Here is the summary of this book review, in case you are in a hurry: Yesterday’s Gone (Season 1), by Sean Platt and David Wright (and edited by Jason Whited) is a serialized, post apocalyptic suspense thriller written from multiple viewpoints. The story, like others of the genre, is complex and escalates steadily to the cliffhanger ending. I thought the ending was skillfully done. It didn’t straight-out annoy me as many cliff-hangers do. There was just enough resolution to satisfy me, while still (strongly) encouraging me to read the next book — which I have purchased in ebook and audiobook formats (because I roll like that).
THE MEAT AND GUTS OF THIS REVIEW:
My to-be-read pile is tall. I have more books waiting for my attention that I will ever find time to enjoy properly. I also know that Sean Platt and David Wright are extremely prolific artist. So why would I torture myself by starting a series?
Because the are a lot of fun to watch on their podcasts. They have a healthy attitude about and pride in being writers. The first book in the series was free and I thought, somewhat unrealistically, that I might practice putting the/a book down if it wasn’t deserving of my time. (I am a bit of a finisher, despite being prone to slow reading…daydreaming… and distraction.)
So I grabbed Yesterday’s Gone, Season 1 and slammed it down on the top of my digital “to-read” pile.
I didn’t know what to expect. I was hoping for the best and afraid that I would be disappointed. I knew from just sampling the beginning that it was well written (as far as basic craft and mechanics) and the premise was interesting, but I was making a commitment to spend a lot of time with these to authors and their imaginations.
One of my goals for this year is to learn to read faster, for the sake of enjoyment and revising my own work more efficiently. I started out reading very fast, and slipped into my normal let’s-poke-around-this-fictional-world-with-a-daydream pace.
This, my friends, is a sign.
I stayed up late at night with the story. When should have been doing other things, out came on my Kindle Fire. This was a last ditch attempt to give my eyes a break from phone reading, which is my normal MO. I finished it in what was a fairly short time period in comparison to how I normally read.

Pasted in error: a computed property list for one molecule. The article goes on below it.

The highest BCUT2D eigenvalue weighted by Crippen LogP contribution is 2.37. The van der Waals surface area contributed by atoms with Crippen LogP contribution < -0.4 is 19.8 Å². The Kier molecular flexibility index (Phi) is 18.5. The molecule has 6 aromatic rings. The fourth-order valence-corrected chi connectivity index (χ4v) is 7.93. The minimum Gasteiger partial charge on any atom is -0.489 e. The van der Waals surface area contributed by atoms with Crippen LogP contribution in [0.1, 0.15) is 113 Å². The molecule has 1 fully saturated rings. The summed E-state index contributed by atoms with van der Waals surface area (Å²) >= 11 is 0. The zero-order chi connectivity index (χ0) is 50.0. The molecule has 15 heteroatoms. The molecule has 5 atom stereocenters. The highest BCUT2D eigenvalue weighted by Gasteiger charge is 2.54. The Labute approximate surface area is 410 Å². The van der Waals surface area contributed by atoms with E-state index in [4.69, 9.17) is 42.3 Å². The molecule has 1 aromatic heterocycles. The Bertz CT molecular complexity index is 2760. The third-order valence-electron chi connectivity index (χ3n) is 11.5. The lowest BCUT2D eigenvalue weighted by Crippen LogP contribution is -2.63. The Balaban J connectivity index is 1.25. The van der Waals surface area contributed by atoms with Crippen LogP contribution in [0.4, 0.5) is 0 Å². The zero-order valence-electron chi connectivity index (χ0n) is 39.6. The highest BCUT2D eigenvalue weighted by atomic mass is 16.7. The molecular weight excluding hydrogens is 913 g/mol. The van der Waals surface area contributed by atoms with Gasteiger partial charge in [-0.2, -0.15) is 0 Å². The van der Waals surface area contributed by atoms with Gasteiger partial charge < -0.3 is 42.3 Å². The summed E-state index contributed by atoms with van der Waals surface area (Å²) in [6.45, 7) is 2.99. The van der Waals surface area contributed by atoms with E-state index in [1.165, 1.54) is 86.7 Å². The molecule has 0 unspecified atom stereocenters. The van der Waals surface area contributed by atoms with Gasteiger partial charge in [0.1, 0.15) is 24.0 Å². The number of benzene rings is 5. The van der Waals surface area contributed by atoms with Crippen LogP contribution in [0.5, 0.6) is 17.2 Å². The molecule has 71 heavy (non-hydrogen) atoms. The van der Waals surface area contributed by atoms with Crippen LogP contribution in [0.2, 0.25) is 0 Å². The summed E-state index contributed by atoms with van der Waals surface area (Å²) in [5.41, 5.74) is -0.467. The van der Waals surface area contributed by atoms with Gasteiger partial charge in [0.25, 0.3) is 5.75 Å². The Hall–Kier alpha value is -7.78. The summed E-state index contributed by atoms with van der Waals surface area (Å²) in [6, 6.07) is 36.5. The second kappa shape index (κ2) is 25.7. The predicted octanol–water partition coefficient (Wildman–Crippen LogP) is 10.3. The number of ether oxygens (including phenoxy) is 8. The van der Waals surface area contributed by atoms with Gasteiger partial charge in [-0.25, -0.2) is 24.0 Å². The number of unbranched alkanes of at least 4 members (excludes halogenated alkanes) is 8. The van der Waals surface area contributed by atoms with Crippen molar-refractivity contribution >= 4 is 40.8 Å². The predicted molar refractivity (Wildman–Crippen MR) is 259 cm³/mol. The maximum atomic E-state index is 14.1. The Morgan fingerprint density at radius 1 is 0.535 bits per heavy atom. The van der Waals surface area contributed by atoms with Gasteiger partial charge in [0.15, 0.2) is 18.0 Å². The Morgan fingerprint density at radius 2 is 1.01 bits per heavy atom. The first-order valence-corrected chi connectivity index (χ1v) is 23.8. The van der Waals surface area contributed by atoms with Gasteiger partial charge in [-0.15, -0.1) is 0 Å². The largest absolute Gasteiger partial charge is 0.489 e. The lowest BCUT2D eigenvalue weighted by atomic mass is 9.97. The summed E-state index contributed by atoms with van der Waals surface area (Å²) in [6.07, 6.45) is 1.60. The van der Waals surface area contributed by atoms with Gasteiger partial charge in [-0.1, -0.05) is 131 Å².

And now I’m the proud new owner of both an ebook and an audiobook version of Yesterday’s Gone, Season 2.
Season one is a long and complex book with lots of characters. There are multiple viewpoints which is something I often like, but can be mishandled by some authors. There were a few points in this story when I was having a hard time differentiating between the characters (possibly because I didn’t make time for ‘enjoyment reading’ for several days at a time; I was writing a lot). Once I latched onto my favorite characters in the story, the entire thing started to grow on me.
A FINAL WORD (WRITTEN LATE AT NIGHT AFTER WORKING A FULL SHIFT AND THINKING ABOUT ALL OF THIS STUFF):
Sean Platt and David Wright are the real deal. They write an excellent suspense thriller. In short these guys are pros. I don’t award as many five star ratings as I used to when I first began reviewing books. Even as I write this I’m not sure if I can justify giving a full five stars, because I hold five star books in a much higher standard. The basically have to change my life (nonfiction) or leave a long-lasting resonance that not many stories do these days.
I hope the tone of this review isn’t too much. It might be that I’ve somehow expected less of writers who write in such a great quantity and so quickly (despite my own propensity to attempt the same thing). As a writer, I agree that writing quickly can often lead to a better, more honest story, but while I say this and tell myself I believe it, the long-standing view of our society is that creativity should be slow, painful, and leading to alcoholism and suicide.
How dark is that? Wow. We grow up believe this and still want to be artists? Why can’t writing, or painting, or making music, or anything be a joyful and fulfilling process? Why, I ask you!?
And even though I am also an independent author and bridle at the stigma, it is easy to look for faults in the work that an author has spent the time, energy, and personal risk to self-publish / produce.
This makes me feel like the strangest kind of hypocrite to judge fellow indies more harshly than I would a traditional published author, but I guess it’s just hardwired into my daydreaming-prone brain.
The point is that I am seriously impressed with this story and recommend it to anybody who enjoys thrillers or serial fiction or both. The only risk I took in reading this book was that I might waste my time. I downloaded it from Amazon for free and I enjoyed it. Enough to buy season two. It remains to be seen if I will like season two enough to buy season three, but I imagine that I’m probably hooked.
I SHOULD PROBABLY SLEEP NOW
I should probably sleep now, it’s the responsible thing.
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